The rollout of the Protection of Personal Information Act has many business owners running for the hills, but tools are already in place to assist them protect their and others’ information
Centurion, 6 July 2021 – In the past few months, many South African businesses have been scrambling to align their operations with the new Protection of Personal Information Act (POPIA).
Even non-commercial ventures like community Facebook groups have posted questions to members to ensure they meet the requirements of the Act, designed to protect South Africans’ constitutional right to privacy.
While many welcome the fact that mining of personal data and cold calls will be a thing of the past, POPIA will impact legitimate companies reliant on information to make ends meet.
Some analysts point out that direct marketing businesses are expected to take a hit, with the effect ultimately felt by consumers.
In the past, for example, it was easy for people to opt into a marketing message by simply responding “YES” in an SMS. POPIA now requires that consent forms are filled in and returned to the business so that it complies with the Act.
For business owners, the situation presents a challenge and may appear overwhelming.
But it need not be so.
While POPIA may be the new kid on the block, data protection laws are already well established in South Africa and compliance mechanisms in place to meet regulations.
The International Organisation for Standardisation (ISO), a certification carried by the country’s leading companies, is globally recognised and as such, carries considerable weight with regulators.
Among the ISO offerings is ISO 27001, which contains the requirements and tools to assist in mitigating the risks associated with private information within organisations. In other words, the perfect vessel to navigate POPIA’s unchartered waters.
Muhammad Ali, managing director and lead auditor of leading South African ISO standards training and implementation specialist WWISE, is the first to acknowledge that advancements in technology should raise questions about people’s safety online and how their private information can be protected.
But he also recognises the value information holds for established businesses fearful of what POPIA might do to their operations.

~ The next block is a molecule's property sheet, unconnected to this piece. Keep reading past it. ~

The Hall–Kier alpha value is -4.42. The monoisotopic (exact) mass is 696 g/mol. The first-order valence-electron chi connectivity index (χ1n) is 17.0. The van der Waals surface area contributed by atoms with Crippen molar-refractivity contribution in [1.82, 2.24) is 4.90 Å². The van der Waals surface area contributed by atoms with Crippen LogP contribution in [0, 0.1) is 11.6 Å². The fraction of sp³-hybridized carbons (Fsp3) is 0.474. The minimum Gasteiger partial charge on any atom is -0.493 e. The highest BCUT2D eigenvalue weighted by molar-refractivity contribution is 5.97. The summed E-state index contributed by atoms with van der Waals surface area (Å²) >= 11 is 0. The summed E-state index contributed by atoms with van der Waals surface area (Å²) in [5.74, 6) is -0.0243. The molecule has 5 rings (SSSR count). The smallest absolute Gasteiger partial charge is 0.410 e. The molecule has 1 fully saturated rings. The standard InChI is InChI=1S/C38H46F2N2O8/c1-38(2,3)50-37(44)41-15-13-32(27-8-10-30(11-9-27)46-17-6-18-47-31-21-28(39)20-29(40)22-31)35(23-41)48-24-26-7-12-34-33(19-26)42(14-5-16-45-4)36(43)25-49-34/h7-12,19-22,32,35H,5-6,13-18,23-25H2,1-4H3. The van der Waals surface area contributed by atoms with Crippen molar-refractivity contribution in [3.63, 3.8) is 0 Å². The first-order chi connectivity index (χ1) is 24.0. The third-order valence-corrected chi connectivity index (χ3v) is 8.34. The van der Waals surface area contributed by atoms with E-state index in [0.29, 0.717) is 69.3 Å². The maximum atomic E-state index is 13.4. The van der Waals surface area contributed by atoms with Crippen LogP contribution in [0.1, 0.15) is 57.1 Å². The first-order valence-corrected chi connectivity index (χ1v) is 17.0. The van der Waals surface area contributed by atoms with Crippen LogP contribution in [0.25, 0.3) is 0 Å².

“It does sound like a disaster waiting to happen, but it’s not the case at all if organisations introduce information management systems like ISO 27001,” he says.
“In a nutshell, ISO 27001 is a family of standards developed to provide a framework on which an information security management system can be successfully implemented. It focuses on protecting the confidentiality, integrity and availability of the information in a company by applying a risk management process.
“This gives assurance to all parties that risks are competently managed while helping any business comply with the POPI Act. Applying a security management system gives confidence to all interested parties that risks are adequately managed.”
According to Ali, there are six clear steps that an organisation should take to comply with POPIA.
As a fifth measure, any data breaches need to be reported to the regulator and the people whose private information has been implicated. Finally, any transfer of personal information needs to be undertaken legally.
Having dealt extensively with existing privacy laws, Ali has seen first-hand how the implementation of ISO 27001 can actually benefit a business or organisation.
“You’ll find it becomes easier to comply with other necessary regulations, and also provides opportunities to gain a competitive advantage,” he says.
“There are other advantages, too. Not only do customers feel safe and more confident in returning, but there is more consistency in a business’s internal processes. By building a culture of accountability and security, the company and all its shareholders are protected.”
Ali and his team assist businesses by assessing their information and making recommendations on how best to handle it.
Based on their findings, they will be able to offer advice on the circumstances under which the business may process information, the duration they may process it, how the information must be maintained and secured, and how and when it should dispose of the information.
“Furthermore, we assist in closing the gaps by way of administrative alleviation. We do this by working with your process owners to understand the requirements and conditions for your business.”
“Ultimately, this enables you to take control of the protection of data, keeping the information of all stakeholders safe.”
Once the process is complete, a third party regulatory body undertakes an audit of the business to safeguard the investment in documenting, implementing and maintaining the information security management system.
Launched in 2009, Centurion-headquartered WWISE employs 35 fulltime consultants who specialise in more than 40 industries, both locally and abroad, training, and implementing ISO standards and programmes for a broad range of small, medium and large-scale business and organisations. The company has a solid local and international client base, with 590 clients in 16 countries, implementing more than 30 standards and achieving a 100% record when clients are certified. Its training programmes are accredited with SETA and various international bodies, and it offers an e-Learning portal through which 12 000 people in 40 countries have been trained so far.
The 70-year-old International Organization for Standardization (ISO) is an independent, non-governmental international body that develops business management standards to ensure the quality, safety and efficiency of products, services and systems across a multitude of industries. It aims to uphold consistency and quality in an increasingly globalised marketplace.
Submitted by: Transform Marketing